Two things absolutely plagued us today. First –there was a nasty headwind and nothing seemed to hold it back. We were definitely slowed down a lot by it –it just tires you out so much! It is a constant battle to push against it. It’s like climbing a non-stop hill. The second thing was that our bikes didn’t come with water bottles or water bottle holders. We are in a situation on this trip where we need to find bottled water to carry with us as a backup for when we can’t find a cafe to lounge around at. Unfortunately, little St. Agatha was closed up as tight as a clam for Sunday when we were there. We didn’t stop at their little grocery store on the way out of town because we both had assumed that we’d have no trouble finding a place further along where we could grab some fluids. NOT! That became a real issue for us on the way to Linz. The little café at the first ferry crossing had water, but the ferry was coming and I walked up to the counter in a hurry to buy some and the woman wouldn’t even speak to me… Eventually she said I needed to sit at a table and be served. I didn’t have time for that! I just wanted to buy two bottles of water!! So, we moved on. And we kept moving on – not the best decision. The odd thing is as the day wore on, we did pass some cafes that we could have stopped at for water, but for some reason (probably not wanting to lose time to the wind) we didn’t choose to stop… And we should have. We have an agreement on bike trips that we will find a place to stop every 10 miles or so whether we feel like it or not… so we were trying to avoid stopping unless it was at the 10-20-30-etc mile point, which unfortunately never seemed to line up with the locations of services. We need to stop thinking we’ll find what we need when we want it -instead of taking advantage of what’s available now.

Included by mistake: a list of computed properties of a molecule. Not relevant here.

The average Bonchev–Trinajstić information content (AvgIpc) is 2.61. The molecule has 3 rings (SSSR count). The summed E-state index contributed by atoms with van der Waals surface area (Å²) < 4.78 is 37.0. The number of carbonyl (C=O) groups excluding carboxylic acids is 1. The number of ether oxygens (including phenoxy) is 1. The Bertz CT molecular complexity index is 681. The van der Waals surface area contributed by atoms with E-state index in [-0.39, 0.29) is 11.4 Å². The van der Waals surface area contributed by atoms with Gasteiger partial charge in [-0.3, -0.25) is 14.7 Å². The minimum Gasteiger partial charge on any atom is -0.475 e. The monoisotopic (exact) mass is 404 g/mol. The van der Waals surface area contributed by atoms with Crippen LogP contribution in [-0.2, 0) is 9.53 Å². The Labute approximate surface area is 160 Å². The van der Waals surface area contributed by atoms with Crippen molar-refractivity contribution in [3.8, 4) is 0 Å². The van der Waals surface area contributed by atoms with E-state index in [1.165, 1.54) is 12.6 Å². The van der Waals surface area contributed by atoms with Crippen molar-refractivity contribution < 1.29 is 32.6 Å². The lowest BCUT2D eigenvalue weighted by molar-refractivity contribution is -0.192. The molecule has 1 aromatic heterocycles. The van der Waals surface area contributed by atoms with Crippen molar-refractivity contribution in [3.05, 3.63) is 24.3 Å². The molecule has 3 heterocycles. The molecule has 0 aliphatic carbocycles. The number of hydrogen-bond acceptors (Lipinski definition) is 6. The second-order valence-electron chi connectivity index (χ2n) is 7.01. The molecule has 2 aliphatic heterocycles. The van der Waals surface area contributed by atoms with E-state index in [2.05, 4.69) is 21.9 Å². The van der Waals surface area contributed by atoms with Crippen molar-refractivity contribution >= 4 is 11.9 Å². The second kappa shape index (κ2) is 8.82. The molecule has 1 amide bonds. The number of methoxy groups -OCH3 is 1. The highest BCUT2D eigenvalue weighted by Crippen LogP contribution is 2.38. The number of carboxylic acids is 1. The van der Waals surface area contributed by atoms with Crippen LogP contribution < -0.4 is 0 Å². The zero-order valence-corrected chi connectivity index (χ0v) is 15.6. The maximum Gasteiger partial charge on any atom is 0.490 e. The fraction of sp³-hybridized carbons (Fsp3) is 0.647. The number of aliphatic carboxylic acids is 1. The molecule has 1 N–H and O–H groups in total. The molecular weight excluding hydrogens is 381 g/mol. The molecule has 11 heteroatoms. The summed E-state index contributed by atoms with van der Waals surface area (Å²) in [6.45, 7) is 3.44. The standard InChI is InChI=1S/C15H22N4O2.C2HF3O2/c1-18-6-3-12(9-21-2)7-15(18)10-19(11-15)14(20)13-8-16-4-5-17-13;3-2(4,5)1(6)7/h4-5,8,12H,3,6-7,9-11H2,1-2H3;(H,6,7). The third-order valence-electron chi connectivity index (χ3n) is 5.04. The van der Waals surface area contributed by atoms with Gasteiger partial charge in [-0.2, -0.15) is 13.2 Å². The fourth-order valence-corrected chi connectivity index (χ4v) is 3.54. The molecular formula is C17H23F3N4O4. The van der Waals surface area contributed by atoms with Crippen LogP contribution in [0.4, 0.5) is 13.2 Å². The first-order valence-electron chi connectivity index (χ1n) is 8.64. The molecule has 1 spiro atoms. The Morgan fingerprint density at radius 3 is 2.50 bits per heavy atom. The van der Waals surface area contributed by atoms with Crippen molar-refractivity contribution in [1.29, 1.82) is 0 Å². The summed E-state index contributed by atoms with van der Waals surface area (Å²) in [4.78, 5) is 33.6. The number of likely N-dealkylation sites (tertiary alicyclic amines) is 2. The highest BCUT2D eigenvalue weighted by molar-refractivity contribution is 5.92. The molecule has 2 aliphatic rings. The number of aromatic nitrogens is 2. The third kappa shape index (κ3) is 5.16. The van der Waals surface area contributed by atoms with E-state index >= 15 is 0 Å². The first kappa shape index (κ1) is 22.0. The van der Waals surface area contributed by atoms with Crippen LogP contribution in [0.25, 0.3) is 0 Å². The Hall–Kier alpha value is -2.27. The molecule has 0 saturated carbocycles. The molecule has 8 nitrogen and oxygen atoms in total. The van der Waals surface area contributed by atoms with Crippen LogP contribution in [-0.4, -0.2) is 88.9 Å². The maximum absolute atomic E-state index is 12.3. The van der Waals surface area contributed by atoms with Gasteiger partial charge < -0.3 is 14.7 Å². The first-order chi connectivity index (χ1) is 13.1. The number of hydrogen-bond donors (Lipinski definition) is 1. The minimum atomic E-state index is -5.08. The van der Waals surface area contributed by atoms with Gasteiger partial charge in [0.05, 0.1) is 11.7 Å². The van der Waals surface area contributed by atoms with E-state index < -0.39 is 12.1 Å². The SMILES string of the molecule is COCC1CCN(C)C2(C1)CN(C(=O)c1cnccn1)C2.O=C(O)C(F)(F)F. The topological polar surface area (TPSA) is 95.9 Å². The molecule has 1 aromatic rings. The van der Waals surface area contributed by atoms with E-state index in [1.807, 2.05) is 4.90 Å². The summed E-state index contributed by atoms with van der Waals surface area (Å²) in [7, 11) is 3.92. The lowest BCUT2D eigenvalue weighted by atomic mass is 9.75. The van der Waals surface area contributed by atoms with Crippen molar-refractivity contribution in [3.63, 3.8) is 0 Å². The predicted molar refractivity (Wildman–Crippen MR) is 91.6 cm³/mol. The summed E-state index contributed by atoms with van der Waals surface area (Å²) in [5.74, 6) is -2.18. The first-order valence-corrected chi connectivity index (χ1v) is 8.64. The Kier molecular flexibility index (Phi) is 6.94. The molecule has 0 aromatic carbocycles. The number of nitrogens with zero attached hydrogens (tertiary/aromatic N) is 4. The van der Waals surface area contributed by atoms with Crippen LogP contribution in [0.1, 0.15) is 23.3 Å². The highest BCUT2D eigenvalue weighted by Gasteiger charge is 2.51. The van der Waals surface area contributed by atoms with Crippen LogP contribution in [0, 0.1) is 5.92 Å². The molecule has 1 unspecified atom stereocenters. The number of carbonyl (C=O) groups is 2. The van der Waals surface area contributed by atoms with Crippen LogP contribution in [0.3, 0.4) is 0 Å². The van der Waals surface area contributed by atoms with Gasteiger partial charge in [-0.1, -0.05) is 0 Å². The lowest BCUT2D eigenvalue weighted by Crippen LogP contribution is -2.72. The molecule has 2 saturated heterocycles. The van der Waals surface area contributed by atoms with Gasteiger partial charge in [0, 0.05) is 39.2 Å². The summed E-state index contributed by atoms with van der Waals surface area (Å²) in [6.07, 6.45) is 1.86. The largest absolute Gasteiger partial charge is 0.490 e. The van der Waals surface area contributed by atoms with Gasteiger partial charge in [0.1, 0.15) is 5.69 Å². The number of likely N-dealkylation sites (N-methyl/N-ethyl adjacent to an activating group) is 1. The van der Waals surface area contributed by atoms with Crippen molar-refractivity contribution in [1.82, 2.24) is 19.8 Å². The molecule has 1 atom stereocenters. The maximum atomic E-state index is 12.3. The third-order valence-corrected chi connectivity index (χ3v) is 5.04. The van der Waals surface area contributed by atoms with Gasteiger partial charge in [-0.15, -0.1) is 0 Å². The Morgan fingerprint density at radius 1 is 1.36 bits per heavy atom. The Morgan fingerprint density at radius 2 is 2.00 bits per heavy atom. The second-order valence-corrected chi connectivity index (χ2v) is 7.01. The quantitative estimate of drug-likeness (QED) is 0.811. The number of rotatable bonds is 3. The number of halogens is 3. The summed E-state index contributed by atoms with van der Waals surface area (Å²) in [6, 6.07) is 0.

Mike says we spent too much time on ferries today. Well he’s the one that changed the route! Anyway, we were dry as a bone and promised each other that as soon as we got to the other side, we’d hit a café and get some fluids. We had to wait about 1/2 hour for the ferry to come. This one was a car/bike/pedestrian ferry and much bigger than the cute little ones we’ve been riding so far. There were 3 cars waiting and about 25 or more bikes! The cars didn’t have a chance against the wave of bikes pushing and shoving their way onto the ferry when it arrived. The ferry wasn’t moving an inch until everyone was on and settled down.